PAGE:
This hexagon-shaped space is typical of a room found in Moroccan homes. Above is an elegantly designed wood ceiling. (Photo: Ashley Fraser)

This hexagon-shaped space is typical of a room found in Moroccan homes. Above is an elegantly designed wood ceiling. (Photo: Ashley Fraser)

Each end of the lovely reception room has its own distinctive space: one end, where the ambassador enjoys her afternoon tea, features a design in orange and blue. The other, near the wood and wrought-iron staircase, is where she relaxes over morning coffee.
Nearby, the gold oak-panelled dining room comfortably seats 24 and is located conveniently close to the kitchen. When the house was rebuilt, the designers decided to add an extensive kitchen in the basement, for use when the ambassador hosts large receptions. Food is a serious matter at the residence and guests are treated to a delightful array of Moroccan specialties, all cooked by the ambassador’s Moroccan chef. Among traditional favourites featured at the long, sumptuous table are pastillas — sweet and savoury meat pies served as appetizers — as well as mouth-watering tagines, which are traditional stews seasoned with caramelized prunes and dried apricots. Couscous is another national dish readily available at diplomatic get-togethers. And one mustn’t forget the traditional mint tea.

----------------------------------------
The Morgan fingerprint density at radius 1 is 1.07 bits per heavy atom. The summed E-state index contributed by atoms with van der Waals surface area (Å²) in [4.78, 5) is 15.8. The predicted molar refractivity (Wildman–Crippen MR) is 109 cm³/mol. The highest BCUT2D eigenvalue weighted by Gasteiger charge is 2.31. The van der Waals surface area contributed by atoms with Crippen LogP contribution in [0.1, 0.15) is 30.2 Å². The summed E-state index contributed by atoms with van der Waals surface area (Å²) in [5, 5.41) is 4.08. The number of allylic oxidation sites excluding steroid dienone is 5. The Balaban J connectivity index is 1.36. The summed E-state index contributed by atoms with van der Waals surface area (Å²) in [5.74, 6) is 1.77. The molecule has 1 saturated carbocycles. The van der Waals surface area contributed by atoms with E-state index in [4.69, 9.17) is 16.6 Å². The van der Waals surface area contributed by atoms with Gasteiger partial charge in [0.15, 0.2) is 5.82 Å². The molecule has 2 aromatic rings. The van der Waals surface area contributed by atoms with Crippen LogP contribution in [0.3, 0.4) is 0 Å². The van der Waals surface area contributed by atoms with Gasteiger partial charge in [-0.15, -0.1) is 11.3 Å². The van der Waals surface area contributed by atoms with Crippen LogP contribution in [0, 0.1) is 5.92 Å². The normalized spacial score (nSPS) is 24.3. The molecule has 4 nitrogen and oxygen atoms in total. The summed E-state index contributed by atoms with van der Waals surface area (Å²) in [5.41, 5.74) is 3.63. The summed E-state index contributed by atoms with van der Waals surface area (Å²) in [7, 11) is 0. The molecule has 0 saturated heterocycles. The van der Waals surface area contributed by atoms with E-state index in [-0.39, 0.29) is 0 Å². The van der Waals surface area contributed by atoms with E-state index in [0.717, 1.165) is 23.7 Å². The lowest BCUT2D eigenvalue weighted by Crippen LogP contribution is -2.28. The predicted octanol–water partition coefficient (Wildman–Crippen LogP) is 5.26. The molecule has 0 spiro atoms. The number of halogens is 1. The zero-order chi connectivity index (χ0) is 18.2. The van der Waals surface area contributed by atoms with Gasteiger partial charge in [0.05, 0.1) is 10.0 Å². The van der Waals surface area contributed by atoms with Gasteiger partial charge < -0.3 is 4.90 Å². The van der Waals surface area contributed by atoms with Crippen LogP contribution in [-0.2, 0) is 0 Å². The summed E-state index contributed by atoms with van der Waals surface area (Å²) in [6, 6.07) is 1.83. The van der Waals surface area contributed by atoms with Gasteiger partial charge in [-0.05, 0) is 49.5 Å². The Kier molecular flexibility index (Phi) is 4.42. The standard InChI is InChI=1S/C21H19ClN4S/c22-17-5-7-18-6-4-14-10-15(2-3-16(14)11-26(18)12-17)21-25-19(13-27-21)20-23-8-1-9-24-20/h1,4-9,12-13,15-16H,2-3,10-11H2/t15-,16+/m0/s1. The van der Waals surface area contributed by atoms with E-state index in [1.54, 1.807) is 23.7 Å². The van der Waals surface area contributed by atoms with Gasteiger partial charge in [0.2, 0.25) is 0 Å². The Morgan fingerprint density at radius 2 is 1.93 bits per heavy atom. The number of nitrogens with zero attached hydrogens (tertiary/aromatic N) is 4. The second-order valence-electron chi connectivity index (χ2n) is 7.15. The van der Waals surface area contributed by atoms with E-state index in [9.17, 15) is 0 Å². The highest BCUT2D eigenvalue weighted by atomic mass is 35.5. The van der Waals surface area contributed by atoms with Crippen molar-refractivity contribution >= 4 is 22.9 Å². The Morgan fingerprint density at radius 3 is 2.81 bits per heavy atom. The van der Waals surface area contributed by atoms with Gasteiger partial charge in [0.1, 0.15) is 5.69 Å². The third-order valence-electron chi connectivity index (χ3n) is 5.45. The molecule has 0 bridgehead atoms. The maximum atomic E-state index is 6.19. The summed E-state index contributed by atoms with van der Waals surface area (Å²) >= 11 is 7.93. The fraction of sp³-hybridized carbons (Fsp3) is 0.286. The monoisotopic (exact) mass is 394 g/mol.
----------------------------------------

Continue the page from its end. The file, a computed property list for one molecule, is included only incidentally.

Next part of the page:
“We welcome guests to share with us,” says the ambassador.
Several steps down from the main reception room is what is known as the winter garden, a sun-lit informal space featuring carved wooden furniture and decorated in subdued colours. It is heralded on either side by elegantly hand-carved plaster archways.

The centre of the reception area features a white marble fireplace and white furniture. A painting of horsemen with spears hangs over the mantel. (Photo: Ashley Fraser)

The centre of the reception area features a white marble fireplace and white furniture. A painting of horsemen with spears hangs over the mantel. (Photo: Ashley Fraser)

Perhaps the most traditional space in the house is the Moroccan room created for the enjoyment of those who live there, their families and countrymen, as a touch of home in a foreign land. A beautifully crafted plaster wall with a tall arch leads from the main reception area into a hexagon-shaped room lined with an orange-red bench. This is typical of a room found in Moroccan homes. Above is an elegantly designed wood ceiling.
“This is where we serve tea and pastries,” Chekrouni says.
The house has four bedrooms complete with ensuites, staff quarters and high up, a guest suite with a view of the river.
After so many years here, the official residence has easily become a home for the active ambassador, who can golf nearby with Canadian friends, look out her window at Canadian scenery and sip mint tea in a traditional Moroccan space… a lovely melding of two cultures.

Margo Roston is Diplomat’s culture editor.

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Margo Roston is Diplomat’s culture editor.